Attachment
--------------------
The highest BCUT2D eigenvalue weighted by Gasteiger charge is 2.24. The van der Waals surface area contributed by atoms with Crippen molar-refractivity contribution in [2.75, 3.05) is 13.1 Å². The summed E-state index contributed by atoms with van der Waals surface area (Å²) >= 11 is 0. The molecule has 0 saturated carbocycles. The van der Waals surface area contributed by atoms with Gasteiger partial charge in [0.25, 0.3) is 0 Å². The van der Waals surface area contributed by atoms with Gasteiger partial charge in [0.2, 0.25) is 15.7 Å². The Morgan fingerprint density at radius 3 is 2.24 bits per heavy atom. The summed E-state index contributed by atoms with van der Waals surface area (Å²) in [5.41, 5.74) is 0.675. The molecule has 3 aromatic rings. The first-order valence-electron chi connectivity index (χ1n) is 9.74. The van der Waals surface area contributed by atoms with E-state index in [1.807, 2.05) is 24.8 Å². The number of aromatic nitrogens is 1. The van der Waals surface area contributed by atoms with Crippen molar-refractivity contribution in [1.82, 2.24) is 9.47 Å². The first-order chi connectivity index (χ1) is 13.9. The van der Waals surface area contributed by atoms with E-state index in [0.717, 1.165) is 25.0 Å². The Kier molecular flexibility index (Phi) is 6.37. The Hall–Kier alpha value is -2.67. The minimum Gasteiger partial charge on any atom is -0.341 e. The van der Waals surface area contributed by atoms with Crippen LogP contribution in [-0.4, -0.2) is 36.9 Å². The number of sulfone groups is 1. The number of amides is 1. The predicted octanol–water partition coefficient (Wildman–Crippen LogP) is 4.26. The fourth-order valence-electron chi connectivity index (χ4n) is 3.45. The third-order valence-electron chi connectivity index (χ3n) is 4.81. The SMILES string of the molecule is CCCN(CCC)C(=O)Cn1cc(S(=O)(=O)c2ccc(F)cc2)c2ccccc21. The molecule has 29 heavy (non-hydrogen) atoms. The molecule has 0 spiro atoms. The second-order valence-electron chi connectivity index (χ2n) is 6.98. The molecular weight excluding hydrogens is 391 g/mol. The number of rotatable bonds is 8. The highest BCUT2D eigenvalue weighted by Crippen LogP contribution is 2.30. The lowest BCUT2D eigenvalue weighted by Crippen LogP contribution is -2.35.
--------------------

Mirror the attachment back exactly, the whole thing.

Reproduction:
The highest BCUT2D eigenvalue weighted by Gasteiger charge is 2.24. The van der Waals surface area contributed by atoms with Crippen molar-refractivity contribution in [2.75, 3.05) is 13.1 Å². The summed E-state index contributed by atoms with van der Waals surface area (Å²) >= 11 is 0. The molecule has 0 saturated carbocycles. The van der Waals surface area contributed by atoms with Gasteiger partial charge in [0.25, 0.3) is 0 Å². The van der Waals surface area contributed by atoms with Gasteiger partial charge in [0.2, 0.25) is 15.7 Å². The Morgan fingerprint density at radius 3 is 2.24 bits per heavy atom. The summed E-state index contributed by atoms with van der Waals surface area (Å²) in [5.41, 5.74) is 0.675. The molecule has 3 aromatic rings. The first-order valence-electron chi connectivity index (χ1n) is 9.74. The van der Waals surface area contributed by atoms with E-state index in [1.807, 2.05) is 24.8 Å². The number of aromatic nitrogens is 1. The van der Waals surface area contributed by atoms with Crippen molar-refractivity contribution in [1.82, 2.24) is 9.47 Å². The first-order chi connectivity index (χ1) is 13.9. The van der Waals surface area contributed by atoms with E-state index in [0.717, 1.165) is 25.0 Å². The Kier molecular flexibility index (Phi) is 6.37. The Hall–Kier alpha value is -2.67. The minimum Gasteiger partial charge on any atom is -0.341 e. The van der Waals surface area contributed by atoms with Crippen LogP contribution in [-0.4, -0.2) is 36.9 Å². The number of sulfone groups is 1. The number of amides is 1. The predicted octanol–water partition coefficient (Wildman–Crippen LogP) is 4.26. The fourth-order valence-electron chi connectivity index (χ4n) is 3.45. The third-order valence-electron chi connectivity index (χ3n) is 4.81. The SMILES string of the molecule is CCCN(CCC)C(=O)Cn1cc(S(=O)(=O)c2ccc(F)cc2)c2ccccc21. The molecule has 29 heavy (non-hydrogen) atoms. The molecule has 0 spiro atoms. The second-order valence-electron chi connectivity index (χ2n) is 6.98. The molecular weight excluding hydrogens is 391 g/mol. The number of rotatable bonds is 8. The highest BCUT2D eigenvalue weighted by Crippen LogP contribution is 2.30. The lowest BCUT2D eigenvalue weighted by Crippen LogP contribution is -2.35.